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Rapport is one of the most important features or characteristics of unconscious human interaction. It is commonality of perspective, being in "sync", being on the same wavelength as the person you are talking to.
This article discusses Rapport from a neuro-linguistic programming (NLP) perspective
There are a number of techniques that are supposed to be beneficial in building rapport such as: matching your body language (ie, posture, gesture, and so forth); maintaining eye contact; and matching breathing rhythm. Some of these techniques are explored in neuro-linguistic programming.
A classic if unusual example of rapport can be found in the book "Uncommon Therapy" by Jay Haley (ISBN 0393310310), about the psychotherapeutic intervention techniques of Milton Erickson. Erickson developed the ability to enter the world view of his patients and, from that vantage point (having established rapport), he was able to make extremely effective interventions (to help his patients overcome life problems).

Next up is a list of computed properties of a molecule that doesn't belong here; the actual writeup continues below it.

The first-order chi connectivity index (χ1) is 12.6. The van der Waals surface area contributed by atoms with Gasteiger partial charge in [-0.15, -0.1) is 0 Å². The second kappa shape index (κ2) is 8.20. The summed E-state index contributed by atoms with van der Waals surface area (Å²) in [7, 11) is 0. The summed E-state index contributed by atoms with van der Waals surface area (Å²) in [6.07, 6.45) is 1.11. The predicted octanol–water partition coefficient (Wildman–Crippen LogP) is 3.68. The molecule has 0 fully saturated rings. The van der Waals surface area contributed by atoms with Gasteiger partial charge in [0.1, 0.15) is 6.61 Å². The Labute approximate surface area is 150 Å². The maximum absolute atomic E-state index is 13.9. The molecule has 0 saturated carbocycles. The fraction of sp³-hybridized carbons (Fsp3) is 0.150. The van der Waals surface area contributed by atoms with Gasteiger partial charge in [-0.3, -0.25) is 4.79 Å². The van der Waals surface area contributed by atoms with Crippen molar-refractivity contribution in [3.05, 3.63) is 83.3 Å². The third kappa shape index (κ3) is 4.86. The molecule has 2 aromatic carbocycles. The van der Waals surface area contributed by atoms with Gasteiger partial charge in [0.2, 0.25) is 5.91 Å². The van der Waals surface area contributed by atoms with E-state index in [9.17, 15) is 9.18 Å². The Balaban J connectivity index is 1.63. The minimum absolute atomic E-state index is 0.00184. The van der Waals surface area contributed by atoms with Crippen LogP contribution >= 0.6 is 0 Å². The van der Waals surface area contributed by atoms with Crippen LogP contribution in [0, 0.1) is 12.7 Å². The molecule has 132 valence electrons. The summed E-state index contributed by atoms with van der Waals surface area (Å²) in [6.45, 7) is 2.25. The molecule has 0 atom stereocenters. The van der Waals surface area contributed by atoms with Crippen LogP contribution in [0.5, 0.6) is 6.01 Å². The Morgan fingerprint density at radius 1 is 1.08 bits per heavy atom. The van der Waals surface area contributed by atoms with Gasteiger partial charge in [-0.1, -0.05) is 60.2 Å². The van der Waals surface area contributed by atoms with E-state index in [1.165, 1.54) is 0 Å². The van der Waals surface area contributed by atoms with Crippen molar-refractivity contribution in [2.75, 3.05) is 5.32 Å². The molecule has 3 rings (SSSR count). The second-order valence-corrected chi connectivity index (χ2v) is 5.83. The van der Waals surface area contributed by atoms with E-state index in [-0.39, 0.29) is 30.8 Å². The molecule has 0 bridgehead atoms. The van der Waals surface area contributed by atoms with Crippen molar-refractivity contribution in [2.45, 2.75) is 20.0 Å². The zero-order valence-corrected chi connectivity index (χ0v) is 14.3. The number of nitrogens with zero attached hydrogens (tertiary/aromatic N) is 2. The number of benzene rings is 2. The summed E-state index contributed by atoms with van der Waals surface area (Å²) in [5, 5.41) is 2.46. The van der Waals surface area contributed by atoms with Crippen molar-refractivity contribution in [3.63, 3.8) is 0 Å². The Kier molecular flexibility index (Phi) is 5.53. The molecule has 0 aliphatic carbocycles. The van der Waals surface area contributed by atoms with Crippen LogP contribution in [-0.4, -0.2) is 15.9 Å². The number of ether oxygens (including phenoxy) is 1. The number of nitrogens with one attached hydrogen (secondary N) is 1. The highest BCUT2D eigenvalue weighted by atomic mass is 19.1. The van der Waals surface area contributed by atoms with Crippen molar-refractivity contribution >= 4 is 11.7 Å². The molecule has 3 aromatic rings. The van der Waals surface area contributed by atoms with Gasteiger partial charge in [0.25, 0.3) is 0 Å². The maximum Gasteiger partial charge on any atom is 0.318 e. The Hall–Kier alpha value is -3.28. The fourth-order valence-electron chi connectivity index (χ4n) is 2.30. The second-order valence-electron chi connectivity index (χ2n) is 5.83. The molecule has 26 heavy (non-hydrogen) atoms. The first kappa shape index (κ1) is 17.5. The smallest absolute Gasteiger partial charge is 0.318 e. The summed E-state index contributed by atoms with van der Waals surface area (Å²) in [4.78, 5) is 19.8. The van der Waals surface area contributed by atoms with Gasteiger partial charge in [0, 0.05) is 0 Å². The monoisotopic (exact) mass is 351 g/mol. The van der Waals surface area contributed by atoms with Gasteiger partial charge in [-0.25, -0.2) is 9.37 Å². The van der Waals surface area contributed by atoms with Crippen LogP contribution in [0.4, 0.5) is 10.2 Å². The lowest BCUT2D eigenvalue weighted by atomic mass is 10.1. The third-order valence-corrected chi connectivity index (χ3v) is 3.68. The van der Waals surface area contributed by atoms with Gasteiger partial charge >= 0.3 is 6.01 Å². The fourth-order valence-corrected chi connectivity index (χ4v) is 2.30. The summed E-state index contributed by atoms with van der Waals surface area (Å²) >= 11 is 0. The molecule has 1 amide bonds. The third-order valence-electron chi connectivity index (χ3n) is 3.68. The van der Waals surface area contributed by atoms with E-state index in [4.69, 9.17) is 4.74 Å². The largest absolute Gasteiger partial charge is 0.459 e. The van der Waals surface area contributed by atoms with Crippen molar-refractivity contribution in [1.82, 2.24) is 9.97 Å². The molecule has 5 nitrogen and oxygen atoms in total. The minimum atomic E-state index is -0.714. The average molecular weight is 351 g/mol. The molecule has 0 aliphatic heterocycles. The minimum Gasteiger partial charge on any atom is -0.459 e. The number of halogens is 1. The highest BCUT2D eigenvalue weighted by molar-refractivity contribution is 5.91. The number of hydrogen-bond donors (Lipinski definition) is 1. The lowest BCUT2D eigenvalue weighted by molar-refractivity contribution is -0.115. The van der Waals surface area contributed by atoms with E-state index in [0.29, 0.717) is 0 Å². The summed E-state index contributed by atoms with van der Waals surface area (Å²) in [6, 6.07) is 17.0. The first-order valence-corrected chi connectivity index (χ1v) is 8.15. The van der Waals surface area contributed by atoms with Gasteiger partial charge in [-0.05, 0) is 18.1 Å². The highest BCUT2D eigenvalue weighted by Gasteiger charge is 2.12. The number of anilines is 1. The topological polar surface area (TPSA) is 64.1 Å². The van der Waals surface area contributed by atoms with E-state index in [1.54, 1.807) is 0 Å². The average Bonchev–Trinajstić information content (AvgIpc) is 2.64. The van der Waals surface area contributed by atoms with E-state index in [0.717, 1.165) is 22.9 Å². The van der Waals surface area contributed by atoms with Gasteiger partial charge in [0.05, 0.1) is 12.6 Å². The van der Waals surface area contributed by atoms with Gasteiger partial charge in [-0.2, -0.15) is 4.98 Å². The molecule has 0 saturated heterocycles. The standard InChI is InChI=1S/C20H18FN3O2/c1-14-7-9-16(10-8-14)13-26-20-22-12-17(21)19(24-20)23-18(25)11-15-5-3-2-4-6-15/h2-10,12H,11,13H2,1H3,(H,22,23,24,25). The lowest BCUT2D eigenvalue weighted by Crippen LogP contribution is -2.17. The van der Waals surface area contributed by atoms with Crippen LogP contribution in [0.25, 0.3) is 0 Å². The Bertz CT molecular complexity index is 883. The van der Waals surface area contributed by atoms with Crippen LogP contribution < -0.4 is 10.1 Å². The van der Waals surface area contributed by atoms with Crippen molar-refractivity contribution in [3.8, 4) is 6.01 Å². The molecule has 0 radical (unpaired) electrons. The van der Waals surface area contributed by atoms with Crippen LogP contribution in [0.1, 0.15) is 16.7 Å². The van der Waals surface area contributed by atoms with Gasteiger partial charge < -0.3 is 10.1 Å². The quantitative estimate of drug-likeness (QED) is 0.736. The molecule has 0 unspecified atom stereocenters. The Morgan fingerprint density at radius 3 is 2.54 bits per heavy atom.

- "Teaching learners to build rapport presents a number of challenges... In one study, faculty examined the same videotape segment of a rapport-building exchange and had divergent observations of the quality of the rapport building, ranging from positive to inadequate and even negative. A second challenge is that faculty are not consistent in evaluating a learner’s rapport-building skills across an encounter. In this same study, 72% of the faculty identified specific rapport skills demonstrated in the early phase of the interview, but only 25% were able to identify those same rapport-building skills later in the same interview [...] [T]eachers should remind learners that a key aspect of physical mirroring is to be subtle and inexact since being obvious may decrease rapport." (Buyck & Lang, "Teaching medical communication skills: a call for greater uniformity", an article on NLP rapport skills, published 2002, Family Medicine)  (PDF)
- Clabby, J. & O'Connor, R. (2004), "Teaching Learners to Use Mirroring: Rapport Lessons From Neurolinguistic Programming", Department of Family Medicine, UMDNJ-Robert Wood Johnson Medical School., vol. 36, no. 8, p. 3
See also: Similarity (psychology)
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